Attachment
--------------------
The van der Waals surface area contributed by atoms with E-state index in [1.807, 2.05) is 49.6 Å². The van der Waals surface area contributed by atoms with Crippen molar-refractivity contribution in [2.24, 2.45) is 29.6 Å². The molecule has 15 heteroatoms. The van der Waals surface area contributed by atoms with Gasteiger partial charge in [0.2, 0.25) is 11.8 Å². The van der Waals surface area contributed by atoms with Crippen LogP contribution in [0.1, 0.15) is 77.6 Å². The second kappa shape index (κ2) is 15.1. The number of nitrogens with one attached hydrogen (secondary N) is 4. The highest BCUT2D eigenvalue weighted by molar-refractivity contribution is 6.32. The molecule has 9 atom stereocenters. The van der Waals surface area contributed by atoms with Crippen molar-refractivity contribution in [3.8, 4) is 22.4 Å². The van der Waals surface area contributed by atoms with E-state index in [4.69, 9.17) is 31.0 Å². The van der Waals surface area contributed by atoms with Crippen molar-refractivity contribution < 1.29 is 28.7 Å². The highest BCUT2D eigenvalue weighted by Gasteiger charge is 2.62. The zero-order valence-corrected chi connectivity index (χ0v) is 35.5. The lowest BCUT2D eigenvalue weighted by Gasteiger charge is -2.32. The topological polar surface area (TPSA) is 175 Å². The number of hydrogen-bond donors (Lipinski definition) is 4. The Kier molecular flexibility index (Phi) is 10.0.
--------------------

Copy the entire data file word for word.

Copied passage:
The van der Waals surface area contributed by atoms with E-state index in [1.807, 2.05) is 49.6 Å². The van der Waals surface area contributed by atoms with Crippen molar-refractivity contribution in [2.24, 2.45) is 29.6 Å². The molecule has 15 heteroatoms. The van der Waals surface area contributed by atoms with Gasteiger partial charge in [0.2, 0.25) is 11.8 Å². The van der Waals surface area contributed by atoms with Crippen LogP contribution in [0.1, 0.15) is 77.6 Å². The second kappa shape index (κ2) is 15.1. The number of nitrogens with one attached hydrogen (secondary N) is 4. The highest BCUT2D eigenvalue weighted by molar-refractivity contribution is 6.32. The molecule has 9 atom stereocenters. The van der Waals surface area contributed by atoms with Crippen molar-refractivity contribution in [3.8, 4) is 22.4 Å². The van der Waals surface area contributed by atoms with E-state index in [4.69, 9.17) is 31.0 Å². The van der Waals surface area contributed by atoms with Crippen molar-refractivity contribution < 1.29 is 28.7 Å². The highest BCUT2D eigenvalue weighted by Gasteiger charge is 2.62. The zero-order valence-corrected chi connectivity index (χ0v) is 35.5. The lowest BCUT2D eigenvalue weighted by Gasteiger charge is -2.32. The topological polar surface area (TPSA) is 175 Å². The number of hydrogen-bond donors (Lipinski definition) is 4. The Kier molecular flexibility index (Phi) is 10.0.